There has already been a number of changes to the rules regarding unfair dismissal:

  • An increase in the qualifying period, meaning that in order to claim for unfair dismissal, an employee needs to have been employed for two years or more.
  • With a view to achieving a settlement, Employers can now have “off the record” conversations with employees. There are restrictions with this however, as detailed in our earlier article, which you can find here.
  • The compensation that can be claimed for unfair dismissal is now capped at the less of one years salary or £72,400.
  • If a Claimant wishes to proceed with a Tribunal claim, they now have to pay a fee. There is an issue fee of £250 and a Hearing fee of £950 for unfair dismissal.

Employers have mostly welcomed the above changes, however, from 6th April 2014 some further changes may not be so welcome.

Penalties

The first change involves penalties. Employers may have to pay a penalty to the Employment Tribunal if it loses a claim for unfair dismissal (or any other claim for that matter). Subject to a minimum of £100 and a maximum of £5,000, the penalty will be 50% of the amount of the award. If the employer pays 50% the penalty within 21 days, then its liability will reduce. However, this must be paid to the Secretary of state, not the claimant.

The Tribunal must order for a penalty to be paid, it will not apply automatically.

Early Conciliation

Early conciliation shall replace the current pre-claim conciliation. Presently, ACAS provides assistance to try and settle a dispute between the parties before they reach an Employment Tribunal. A new mandatory conciliation process will be introduced from 6th April 2014 (to take effect from 6th May 2014). There will now be four steps to the early conciliation process:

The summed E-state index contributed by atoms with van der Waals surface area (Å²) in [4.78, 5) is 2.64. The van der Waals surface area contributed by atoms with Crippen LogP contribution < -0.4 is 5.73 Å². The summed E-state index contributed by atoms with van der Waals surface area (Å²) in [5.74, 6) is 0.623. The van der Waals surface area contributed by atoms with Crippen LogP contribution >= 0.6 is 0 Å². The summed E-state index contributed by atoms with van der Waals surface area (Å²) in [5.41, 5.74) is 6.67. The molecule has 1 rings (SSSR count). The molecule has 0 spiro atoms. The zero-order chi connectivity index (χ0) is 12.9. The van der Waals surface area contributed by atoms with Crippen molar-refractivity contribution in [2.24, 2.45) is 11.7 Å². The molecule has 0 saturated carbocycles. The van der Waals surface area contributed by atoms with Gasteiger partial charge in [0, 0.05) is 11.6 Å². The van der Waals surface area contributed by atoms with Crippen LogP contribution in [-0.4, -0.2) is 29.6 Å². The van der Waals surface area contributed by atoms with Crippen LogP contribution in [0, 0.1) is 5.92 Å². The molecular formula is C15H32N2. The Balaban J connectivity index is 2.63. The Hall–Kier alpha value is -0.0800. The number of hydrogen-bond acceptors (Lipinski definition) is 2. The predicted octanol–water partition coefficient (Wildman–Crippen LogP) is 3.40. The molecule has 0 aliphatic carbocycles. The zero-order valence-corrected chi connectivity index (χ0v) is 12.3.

• ACAS will require the employee to send “prescribed information” in the “prescribed manner”. You may think that such information might include some detail about the claim, however, the prescribed information required is simply the contact details of the parties. It can also be provided verbally.
  • An Early Conciliation Support Officer (ESCO) will then contact the employee upon receipt and send the information to the employer, once they have sought approval.
  • Following the information being passed to the employer, the ACAS Conciliator is then given one month to try and settle the claim (the “prescribed period”). If agreed between the parties, this can be extended by two weeks.
  • If within the prescribed period no settlement is reached, ACAS must provide the employee with a certificate which will have a unique reference number they will need to issue their Tribunal claim.

This conciliation process effectively “stops the clock” on the three month time limit the employee has to issue Tribunal proceedings.

Conclusion

Practically, it is hard to determine how many employers will choose to engage in settlement discussions with employees before a claim has been issued. In addition, now employees are required to pay fees to issue their claim (for unfair dismissal this totals £1,200) is an attempt to settle the claim before Tribunal the right time?

If you would like to discuss any issues raised in this article then please contact your dedicated solicitor.